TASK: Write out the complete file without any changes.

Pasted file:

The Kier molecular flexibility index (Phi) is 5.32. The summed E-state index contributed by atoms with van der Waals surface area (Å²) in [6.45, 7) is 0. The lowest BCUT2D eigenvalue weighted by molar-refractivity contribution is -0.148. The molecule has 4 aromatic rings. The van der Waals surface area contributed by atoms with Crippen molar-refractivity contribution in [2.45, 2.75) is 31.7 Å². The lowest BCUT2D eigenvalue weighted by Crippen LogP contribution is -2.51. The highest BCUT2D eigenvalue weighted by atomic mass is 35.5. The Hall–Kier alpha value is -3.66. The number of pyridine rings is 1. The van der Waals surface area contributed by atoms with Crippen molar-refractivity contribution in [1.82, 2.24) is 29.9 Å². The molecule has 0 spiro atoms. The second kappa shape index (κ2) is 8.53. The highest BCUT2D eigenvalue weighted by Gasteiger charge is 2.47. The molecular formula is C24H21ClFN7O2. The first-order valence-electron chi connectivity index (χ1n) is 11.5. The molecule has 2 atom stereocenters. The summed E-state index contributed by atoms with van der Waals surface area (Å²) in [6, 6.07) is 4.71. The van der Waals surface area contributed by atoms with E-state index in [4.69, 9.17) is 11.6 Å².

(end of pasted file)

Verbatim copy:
The Kier molecular flexibility index (Phi) is 5.32. The summed E-state index contributed by atoms with van der Waals surface area (Å²) in [6.45, 7) is 0. The lowest BCUT2D eigenvalue weighted by molar-refractivity contribution is -0.148. The molecule has 4 aromatic rings. The van der Waals surface area contributed by atoms with Crippen molar-refractivity contribution in [2.45, 2.75) is 31.7 Å². The lowest BCUT2D eigenvalue weighted by Crippen LogP contribution is -2.51. The highest BCUT2D eigenvalue weighted by atomic mass is 35.5. The Hall–Kier alpha value is -3.66. The number of pyridine rings is 1. The van der Waals surface area contributed by atoms with Crippen molar-refractivity contribution in [1.82, 2.24) is 29.9 Å². The molecule has 0 spiro atoms. The second kappa shape index (κ2) is 8.53. The highest BCUT2D eigenvalue weighted by Gasteiger charge is 2.47. The molecular formula is C24H21ClFN7O2. The first-order valence-electron chi connectivity index (χ1n) is 11.5. The molecule has 2 atom stereocenters. The summed E-state index contributed by atoms with van der Waals surface area (Å²) in [6, 6.07) is 4.71. The van der Waals surface area contributed by atoms with E-state index in [4.69, 9.17) is 11.6 Å².